Thursday, November 29, 2012

Interactive Geologic Map And Cross Section Of Kumaon Lesser Himalayas In Shama Gogina Region

This has been pending. As I posted earlier this month I returned from a trek in the Kumaon Himalayas along the Ramganga river in the Namik Valley just west of the town of Munsiyari in Pittorgarh district. The terrain is mostly the Lesser Himalayas made up of the Lesser Himalayan Sequence (LHS) composed of  late Proterozoic to early Palaeozoic metasediments.

The red line on the map below shows my location with respect to the regional Lesser Himalayan structure and stratigraphy.

Source: Celerier et. al. 2009

A quick recap of the geology:

Tuesday, November 27, 2012

On Darwin's Bad Days And Long Ponderings

On Krulwich Wonders, Robert Krulwich mines Darwin's correspondence with Charles Lyell in which he complains of bad days and feeling poor and stupid. The great man was not worrying about natural selection but rather an upcoming book on orchids!

There is more on Darwin's tendency to be anxious and careful about his ideas and data:

In his short biography of Darwin, David Quammen writes that he was "nerdy, systematic, prone to anxiety." He was not quick, witty, or social. He spent decades working out his ideas, slowly, mostly by himself, writing letters and tending to a weak heart and a constantly upset stomach. He was a Slow Processor, who soaked in the data, thought, stared, tried to make sense of what he was seeing, hoping for a breakthrough. All around were snappier brains, busy being dazzling, but not Darwin's, which just plodded on until it finally saw something special, hiding in plain view.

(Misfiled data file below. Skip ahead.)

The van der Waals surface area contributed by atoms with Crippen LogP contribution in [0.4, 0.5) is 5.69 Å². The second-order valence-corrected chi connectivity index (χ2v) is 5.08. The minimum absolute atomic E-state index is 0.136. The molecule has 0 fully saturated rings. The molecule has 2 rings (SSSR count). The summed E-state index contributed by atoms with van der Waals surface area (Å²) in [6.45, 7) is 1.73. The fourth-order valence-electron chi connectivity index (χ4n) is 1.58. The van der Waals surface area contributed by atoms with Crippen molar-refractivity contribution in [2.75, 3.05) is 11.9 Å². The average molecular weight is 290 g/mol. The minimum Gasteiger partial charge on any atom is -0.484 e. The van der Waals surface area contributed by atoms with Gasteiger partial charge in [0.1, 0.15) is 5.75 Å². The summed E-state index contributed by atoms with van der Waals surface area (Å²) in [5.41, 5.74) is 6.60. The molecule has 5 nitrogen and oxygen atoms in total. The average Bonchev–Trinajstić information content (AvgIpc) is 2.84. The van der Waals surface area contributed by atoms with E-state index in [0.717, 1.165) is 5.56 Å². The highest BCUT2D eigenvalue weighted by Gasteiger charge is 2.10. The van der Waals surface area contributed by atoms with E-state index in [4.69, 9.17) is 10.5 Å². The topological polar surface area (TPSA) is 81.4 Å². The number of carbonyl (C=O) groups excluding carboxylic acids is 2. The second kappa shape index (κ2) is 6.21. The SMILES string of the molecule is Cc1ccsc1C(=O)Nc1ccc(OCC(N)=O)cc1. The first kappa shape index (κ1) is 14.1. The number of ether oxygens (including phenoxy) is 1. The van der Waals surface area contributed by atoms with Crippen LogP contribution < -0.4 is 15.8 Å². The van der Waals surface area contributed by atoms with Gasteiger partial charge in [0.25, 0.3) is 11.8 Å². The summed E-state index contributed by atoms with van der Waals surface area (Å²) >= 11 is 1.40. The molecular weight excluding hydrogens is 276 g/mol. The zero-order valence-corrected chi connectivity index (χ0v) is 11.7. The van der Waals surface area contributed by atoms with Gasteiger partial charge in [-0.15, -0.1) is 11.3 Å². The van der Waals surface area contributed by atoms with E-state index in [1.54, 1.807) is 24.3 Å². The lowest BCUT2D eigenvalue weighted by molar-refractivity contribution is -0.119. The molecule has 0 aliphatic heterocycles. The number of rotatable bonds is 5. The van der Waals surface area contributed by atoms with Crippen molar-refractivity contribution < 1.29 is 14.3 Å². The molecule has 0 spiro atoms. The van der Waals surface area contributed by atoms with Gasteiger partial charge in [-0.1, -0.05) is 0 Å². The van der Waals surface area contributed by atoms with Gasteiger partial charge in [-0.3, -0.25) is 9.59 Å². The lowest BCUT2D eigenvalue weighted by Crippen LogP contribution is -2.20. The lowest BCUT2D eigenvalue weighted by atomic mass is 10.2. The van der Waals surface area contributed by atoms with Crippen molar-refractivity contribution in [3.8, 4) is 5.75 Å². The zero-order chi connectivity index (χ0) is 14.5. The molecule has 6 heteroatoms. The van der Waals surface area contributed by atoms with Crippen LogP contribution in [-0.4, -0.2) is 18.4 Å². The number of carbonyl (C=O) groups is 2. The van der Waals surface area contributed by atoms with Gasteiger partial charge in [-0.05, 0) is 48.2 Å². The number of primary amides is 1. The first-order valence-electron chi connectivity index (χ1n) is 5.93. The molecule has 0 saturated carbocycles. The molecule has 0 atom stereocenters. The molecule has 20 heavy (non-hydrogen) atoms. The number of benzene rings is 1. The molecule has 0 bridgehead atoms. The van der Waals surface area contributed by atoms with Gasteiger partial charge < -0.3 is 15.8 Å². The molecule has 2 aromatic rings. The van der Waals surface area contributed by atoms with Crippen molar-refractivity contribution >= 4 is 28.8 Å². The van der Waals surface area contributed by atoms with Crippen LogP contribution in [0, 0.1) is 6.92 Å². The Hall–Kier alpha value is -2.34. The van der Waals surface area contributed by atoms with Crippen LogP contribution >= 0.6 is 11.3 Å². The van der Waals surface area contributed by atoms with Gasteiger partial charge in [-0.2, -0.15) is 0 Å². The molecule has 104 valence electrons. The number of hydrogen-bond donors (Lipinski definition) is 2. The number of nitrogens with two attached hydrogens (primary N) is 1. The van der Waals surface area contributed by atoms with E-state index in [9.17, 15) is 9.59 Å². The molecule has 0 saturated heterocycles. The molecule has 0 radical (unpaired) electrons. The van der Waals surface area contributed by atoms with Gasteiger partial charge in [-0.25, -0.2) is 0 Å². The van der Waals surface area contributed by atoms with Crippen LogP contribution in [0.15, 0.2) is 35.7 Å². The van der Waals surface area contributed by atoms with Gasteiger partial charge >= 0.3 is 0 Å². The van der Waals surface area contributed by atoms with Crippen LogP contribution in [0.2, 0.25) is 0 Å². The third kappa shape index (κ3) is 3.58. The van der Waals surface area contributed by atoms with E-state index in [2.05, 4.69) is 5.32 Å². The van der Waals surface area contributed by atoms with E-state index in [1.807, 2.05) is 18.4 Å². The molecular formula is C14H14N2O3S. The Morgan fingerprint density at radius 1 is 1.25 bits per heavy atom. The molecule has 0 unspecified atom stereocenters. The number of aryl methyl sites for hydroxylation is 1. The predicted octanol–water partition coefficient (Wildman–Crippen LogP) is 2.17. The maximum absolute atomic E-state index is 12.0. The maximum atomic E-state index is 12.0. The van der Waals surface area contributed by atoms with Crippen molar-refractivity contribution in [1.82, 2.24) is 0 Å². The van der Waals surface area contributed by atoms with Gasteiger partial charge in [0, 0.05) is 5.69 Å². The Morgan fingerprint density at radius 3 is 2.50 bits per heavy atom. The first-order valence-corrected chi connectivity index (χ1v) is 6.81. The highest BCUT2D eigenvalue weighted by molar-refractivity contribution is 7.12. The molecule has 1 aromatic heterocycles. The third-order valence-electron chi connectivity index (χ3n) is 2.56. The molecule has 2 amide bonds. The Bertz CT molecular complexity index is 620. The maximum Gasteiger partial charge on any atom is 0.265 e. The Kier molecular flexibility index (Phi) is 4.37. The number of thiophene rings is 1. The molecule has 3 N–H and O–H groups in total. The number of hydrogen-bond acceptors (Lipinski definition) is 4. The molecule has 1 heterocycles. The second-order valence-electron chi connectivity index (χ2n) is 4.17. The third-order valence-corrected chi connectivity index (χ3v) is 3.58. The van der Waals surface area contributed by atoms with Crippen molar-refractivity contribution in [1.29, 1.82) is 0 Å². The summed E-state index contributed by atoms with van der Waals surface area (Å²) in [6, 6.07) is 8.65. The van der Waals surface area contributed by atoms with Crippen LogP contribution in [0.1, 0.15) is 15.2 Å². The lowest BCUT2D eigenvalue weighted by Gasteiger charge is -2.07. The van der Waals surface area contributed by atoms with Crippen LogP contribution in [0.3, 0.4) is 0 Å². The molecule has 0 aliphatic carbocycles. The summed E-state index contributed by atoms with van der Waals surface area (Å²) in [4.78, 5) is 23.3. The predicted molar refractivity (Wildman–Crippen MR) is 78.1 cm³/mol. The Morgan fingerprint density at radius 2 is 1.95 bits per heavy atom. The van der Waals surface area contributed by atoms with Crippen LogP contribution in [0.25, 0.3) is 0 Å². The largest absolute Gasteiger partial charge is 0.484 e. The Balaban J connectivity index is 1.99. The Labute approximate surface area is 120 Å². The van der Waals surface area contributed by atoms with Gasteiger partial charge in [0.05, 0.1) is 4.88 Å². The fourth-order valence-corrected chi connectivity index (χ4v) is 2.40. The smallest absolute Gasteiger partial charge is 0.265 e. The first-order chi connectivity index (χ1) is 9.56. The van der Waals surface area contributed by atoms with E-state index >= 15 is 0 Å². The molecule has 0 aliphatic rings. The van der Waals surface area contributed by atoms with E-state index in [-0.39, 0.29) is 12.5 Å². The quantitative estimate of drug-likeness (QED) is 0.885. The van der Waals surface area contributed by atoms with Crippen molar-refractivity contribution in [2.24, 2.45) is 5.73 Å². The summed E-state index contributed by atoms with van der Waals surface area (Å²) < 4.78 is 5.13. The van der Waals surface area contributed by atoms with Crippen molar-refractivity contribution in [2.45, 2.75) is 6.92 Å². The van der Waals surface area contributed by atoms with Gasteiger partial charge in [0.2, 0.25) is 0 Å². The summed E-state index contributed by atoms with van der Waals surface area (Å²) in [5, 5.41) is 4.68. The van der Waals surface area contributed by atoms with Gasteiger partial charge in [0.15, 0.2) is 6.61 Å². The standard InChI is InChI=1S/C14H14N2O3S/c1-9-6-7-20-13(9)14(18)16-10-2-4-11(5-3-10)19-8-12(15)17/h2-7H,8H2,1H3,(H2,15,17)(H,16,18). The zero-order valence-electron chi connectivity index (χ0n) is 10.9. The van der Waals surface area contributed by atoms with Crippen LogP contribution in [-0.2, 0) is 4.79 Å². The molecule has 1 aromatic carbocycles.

Plodded on until it finally saw something special, hiding in plain view.

To that I will add that most people can't see something special, hiding in plain view. Inspiration often comes to the prepared mind and Darwin through his meticulous observations and prolonged days of thinking had a prepared mind, one that was not ideologically constrained but one that could accommodate and not summarily reject more radical notions of nature and change.
I am reading right now from  Darwin's Timeline which summarizes chronologically his life. There is a section on his life and work in London after he returned from his epic voyage on the Beagle in 1836. In it are two incidents which sowed the germs of two of the most important ideas on the nature of life and evolution; common descent and natural selection.

The first was in the months of 1837 when ornithologist John Gould on examining the collection of birds from Galapagos announced that what were cursorily identified as finches, wrens and blackbirds were all actually closely related varieties of finches. Why the confusion? Because the birds all had distinctly different shaped beaks. The prevailing world view of nature was that organisms could be grouped into different "kinds" distinguished by large differences in some trait or a collection of traits. Taxonomy was a flourishing field then and that species could be organized into hierarchically related groups was well understood. But that was seen to be the Creator's way of ordering the natural world.